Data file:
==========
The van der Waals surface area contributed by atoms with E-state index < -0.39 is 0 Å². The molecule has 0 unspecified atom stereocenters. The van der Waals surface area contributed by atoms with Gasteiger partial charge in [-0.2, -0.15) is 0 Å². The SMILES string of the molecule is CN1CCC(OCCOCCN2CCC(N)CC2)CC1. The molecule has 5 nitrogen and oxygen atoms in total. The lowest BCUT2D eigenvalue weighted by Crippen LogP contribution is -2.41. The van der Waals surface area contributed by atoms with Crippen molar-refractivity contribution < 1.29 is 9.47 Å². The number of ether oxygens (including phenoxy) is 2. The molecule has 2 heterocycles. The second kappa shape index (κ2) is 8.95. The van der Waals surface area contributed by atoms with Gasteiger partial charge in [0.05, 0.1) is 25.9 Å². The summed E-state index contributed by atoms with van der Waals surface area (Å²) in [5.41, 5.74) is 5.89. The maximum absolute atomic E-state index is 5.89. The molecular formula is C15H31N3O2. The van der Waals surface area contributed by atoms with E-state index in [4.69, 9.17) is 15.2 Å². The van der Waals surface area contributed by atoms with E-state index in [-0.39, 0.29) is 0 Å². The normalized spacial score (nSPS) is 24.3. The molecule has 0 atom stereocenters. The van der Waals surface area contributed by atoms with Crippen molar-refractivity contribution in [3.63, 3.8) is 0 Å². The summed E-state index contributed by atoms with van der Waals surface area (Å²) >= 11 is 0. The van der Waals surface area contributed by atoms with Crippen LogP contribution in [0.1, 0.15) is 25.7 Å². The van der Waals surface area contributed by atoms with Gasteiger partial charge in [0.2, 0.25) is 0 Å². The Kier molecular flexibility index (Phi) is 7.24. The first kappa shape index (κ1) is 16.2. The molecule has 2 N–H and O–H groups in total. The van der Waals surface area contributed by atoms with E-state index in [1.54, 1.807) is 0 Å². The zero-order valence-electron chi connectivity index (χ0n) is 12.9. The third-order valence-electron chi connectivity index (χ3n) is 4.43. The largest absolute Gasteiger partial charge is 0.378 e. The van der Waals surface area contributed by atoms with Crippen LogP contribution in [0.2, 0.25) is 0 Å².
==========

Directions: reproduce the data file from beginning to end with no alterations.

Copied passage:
The van der Waals surface area contributed by atoms with E-state index < -0.39 is 0 Å². The molecule has 0 unspecified atom stereocenters. The van der Waals surface area contributed by atoms with Gasteiger partial charge in [-0.2, -0.15) is 0 Å². The SMILES string of the molecule is CN1CCC(OCCOCCN2CCC(N)CC2)CC1. The molecule has 5 nitrogen and oxygen atoms in total. The lowest BCUT2D eigenvalue weighted by Crippen LogP contribution is -2.41. The van der Waals surface area contributed by atoms with Crippen molar-refractivity contribution < 1.29 is 9.47 Å². The number of ether oxygens (including phenoxy) is 2. The molecule has 2 heterocycles. The second kappa shape index (κ2) is 8.95. The van der Waals surface area contributed by atoms with Gasteiger partial charge in [0.05, 0.1) is 25.9 Å². The summed E-state index contributed by atoms with van der Waals surface area (Å²) in [5.41, 5.74) is 5.89. The maximum absolute atomic E-state index is 5.89. The molecular formula is C15H31N3O2. The van der Waals surface area contributed by atoms with E-state index in [4.69, 9.17) is 15.2 Å². The van der Waals surface area contributed by atoms with E-state index in [-0.39, 0.29) is 0 Å². The normalized spacial score (nSPS) is 24.3. The molecule has 0 atom stereocenters. The van der Waals surface area contributed by atoms with Crippen molar-refractivity contribution in [3.63, 3.8) is 0 Å². The summed E-state index contributed by atoms with van der Waals surface area (Å²) >= 11 is 0. The van der Waals surface area contributed by atoms with Crippen LogP contribution in [0.1, 0.15) is 25.7 Å². The van der Waals surface area contributed by atoms with Gasteiger partial charge in [0.2, 0.25) is 0 Å². The Kier molecular flexibility index (Phi) is 7.24. The first kappa shape index (κ1) is 16.2. The molecule has 2 N–H and O–H groups in total. The van der Waals surface area contributed by atoms with E-state index in [1.54, 1.807) is 0 Å². The zero-order valence-electron chi connectivity index (χ0n) is 12.9. The third-order valence-electron chi connectivity index (χ3n) is 4.43. The largest absolute Gasteiger partial charge is 0.378 e. The van der Waals surface area contributed by atoms with Crippen LogP contribution in [0.2, 0.25) is 0 Å².